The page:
Prosecutors in Germany said on Monday that a 100-year-old man accused of being a Nazi concentration camp guard is fit to stand trial in October.
The man, whose name has not been released, allegedly served as a guard at the Sachsenhausen camp near Berlin, with prosecutors accusing him of being complicit in the murders of 3,518 prisoners between 1942 and 1945. He went through a medical assessment and it was determined that he is fit to spend two-and-a-half hours a day inside a courtroom for his trial.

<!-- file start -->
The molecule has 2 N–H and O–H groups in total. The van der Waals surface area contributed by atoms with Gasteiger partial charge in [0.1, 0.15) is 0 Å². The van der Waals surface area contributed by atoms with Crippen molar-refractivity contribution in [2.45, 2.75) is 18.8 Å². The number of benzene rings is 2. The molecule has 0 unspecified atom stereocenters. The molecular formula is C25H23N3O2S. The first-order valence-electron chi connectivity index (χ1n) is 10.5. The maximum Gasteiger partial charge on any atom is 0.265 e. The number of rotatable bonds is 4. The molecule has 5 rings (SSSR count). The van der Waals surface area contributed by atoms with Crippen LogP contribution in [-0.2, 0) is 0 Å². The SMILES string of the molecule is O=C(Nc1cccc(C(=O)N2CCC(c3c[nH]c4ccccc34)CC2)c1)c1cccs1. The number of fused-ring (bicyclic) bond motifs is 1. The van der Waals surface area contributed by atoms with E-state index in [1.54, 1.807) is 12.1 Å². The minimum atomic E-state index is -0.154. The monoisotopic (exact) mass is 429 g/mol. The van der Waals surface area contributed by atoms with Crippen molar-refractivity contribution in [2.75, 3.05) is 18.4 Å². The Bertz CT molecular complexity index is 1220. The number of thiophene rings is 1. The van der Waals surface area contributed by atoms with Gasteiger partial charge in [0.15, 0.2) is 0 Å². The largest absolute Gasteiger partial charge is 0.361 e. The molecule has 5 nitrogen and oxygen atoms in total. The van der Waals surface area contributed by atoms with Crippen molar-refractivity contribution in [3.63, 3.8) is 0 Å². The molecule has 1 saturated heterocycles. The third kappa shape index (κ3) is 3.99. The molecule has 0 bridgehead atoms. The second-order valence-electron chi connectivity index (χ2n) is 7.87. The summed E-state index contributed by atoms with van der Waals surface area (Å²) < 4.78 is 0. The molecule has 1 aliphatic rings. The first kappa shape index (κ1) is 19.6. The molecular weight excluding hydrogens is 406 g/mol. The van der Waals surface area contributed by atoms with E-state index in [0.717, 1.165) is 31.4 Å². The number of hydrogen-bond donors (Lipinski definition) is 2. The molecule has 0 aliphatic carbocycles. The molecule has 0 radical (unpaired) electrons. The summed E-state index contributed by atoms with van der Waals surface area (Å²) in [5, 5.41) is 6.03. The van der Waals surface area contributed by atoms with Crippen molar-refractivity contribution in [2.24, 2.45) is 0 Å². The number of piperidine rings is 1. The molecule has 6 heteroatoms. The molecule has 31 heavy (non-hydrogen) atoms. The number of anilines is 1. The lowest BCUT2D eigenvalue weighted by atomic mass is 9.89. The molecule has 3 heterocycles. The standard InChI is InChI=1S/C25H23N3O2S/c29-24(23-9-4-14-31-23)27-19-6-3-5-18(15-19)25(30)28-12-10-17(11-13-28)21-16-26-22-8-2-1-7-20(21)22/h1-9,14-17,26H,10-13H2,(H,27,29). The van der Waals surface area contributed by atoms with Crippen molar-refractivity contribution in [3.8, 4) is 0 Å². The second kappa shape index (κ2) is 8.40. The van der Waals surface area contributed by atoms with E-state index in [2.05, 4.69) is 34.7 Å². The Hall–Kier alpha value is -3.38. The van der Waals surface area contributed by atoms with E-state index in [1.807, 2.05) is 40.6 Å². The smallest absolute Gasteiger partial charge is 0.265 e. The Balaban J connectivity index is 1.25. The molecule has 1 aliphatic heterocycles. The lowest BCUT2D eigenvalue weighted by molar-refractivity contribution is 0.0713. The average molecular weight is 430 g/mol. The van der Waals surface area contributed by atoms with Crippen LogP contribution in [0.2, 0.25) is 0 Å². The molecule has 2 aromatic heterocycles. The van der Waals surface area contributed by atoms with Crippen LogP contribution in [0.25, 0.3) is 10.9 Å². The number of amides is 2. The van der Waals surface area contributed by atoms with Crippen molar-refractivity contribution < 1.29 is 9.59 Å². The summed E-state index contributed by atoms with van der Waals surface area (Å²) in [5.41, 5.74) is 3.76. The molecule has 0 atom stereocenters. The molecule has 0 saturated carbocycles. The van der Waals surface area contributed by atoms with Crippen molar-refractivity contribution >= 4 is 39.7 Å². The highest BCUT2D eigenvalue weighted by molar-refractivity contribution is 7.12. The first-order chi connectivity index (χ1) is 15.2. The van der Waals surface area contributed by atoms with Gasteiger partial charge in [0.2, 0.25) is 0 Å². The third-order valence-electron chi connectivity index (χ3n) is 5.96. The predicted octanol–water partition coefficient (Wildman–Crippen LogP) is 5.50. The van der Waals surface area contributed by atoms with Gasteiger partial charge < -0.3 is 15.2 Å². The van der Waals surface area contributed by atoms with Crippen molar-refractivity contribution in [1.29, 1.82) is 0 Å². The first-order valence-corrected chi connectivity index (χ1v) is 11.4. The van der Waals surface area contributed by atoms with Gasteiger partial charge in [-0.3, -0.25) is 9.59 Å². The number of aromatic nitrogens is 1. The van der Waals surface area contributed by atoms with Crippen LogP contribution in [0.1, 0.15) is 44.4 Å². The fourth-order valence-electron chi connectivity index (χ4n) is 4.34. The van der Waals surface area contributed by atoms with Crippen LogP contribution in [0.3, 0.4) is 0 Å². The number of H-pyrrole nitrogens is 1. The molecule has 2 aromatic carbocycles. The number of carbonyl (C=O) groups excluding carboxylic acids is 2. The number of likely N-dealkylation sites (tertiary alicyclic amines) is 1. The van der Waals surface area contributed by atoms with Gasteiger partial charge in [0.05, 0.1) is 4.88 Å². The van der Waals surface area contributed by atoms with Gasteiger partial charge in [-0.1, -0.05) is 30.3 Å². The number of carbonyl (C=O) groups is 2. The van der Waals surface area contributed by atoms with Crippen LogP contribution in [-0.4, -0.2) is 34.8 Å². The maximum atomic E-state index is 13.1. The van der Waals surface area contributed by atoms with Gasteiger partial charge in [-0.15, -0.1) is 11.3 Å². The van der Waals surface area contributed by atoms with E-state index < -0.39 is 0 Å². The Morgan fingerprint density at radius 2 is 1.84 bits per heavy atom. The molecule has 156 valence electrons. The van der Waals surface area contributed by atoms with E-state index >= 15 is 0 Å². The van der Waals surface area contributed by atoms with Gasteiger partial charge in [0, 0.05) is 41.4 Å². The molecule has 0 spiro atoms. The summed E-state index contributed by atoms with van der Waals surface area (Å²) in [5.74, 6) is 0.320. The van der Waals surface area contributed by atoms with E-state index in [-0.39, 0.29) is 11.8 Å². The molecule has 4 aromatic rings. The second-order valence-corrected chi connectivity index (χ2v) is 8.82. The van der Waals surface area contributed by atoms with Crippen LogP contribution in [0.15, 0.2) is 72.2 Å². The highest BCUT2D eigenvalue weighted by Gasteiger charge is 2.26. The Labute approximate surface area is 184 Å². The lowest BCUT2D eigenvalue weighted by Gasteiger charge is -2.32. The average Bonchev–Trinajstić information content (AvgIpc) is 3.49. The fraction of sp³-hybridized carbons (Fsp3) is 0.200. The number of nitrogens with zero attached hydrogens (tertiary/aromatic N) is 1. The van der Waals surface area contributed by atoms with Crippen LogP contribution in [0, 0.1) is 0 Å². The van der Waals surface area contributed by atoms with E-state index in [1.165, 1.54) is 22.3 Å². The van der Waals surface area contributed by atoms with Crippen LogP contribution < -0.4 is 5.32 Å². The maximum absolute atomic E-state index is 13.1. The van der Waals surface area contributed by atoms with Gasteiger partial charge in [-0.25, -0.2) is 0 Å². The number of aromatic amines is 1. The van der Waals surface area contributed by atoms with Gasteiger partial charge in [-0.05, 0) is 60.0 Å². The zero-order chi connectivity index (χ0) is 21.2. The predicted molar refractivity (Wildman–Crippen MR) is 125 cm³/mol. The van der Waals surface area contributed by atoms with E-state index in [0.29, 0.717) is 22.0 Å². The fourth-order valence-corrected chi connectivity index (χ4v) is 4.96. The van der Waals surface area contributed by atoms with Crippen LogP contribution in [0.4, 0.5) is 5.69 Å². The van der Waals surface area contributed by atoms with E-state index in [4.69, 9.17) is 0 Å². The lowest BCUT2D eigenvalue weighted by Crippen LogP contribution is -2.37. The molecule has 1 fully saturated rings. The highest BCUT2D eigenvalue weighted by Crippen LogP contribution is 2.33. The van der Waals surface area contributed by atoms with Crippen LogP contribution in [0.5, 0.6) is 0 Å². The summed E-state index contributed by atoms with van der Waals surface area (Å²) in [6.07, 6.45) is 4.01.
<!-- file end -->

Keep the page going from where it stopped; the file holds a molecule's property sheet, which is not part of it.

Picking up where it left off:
An estimated 200,000 people were held at Sachsenhausen from 1936 to 1945, BBC News reports, and tens of thousands died from forced labor, hunger, and disease or by execution. There aren't many former guards who are still living, but now there is legal precedent that prosecutors do not need evidence of direct involvement in murders at concentration camps to bring someone to trial. In March, a 96-year-old accused of being a Nazi guard was found unfit to stand trial.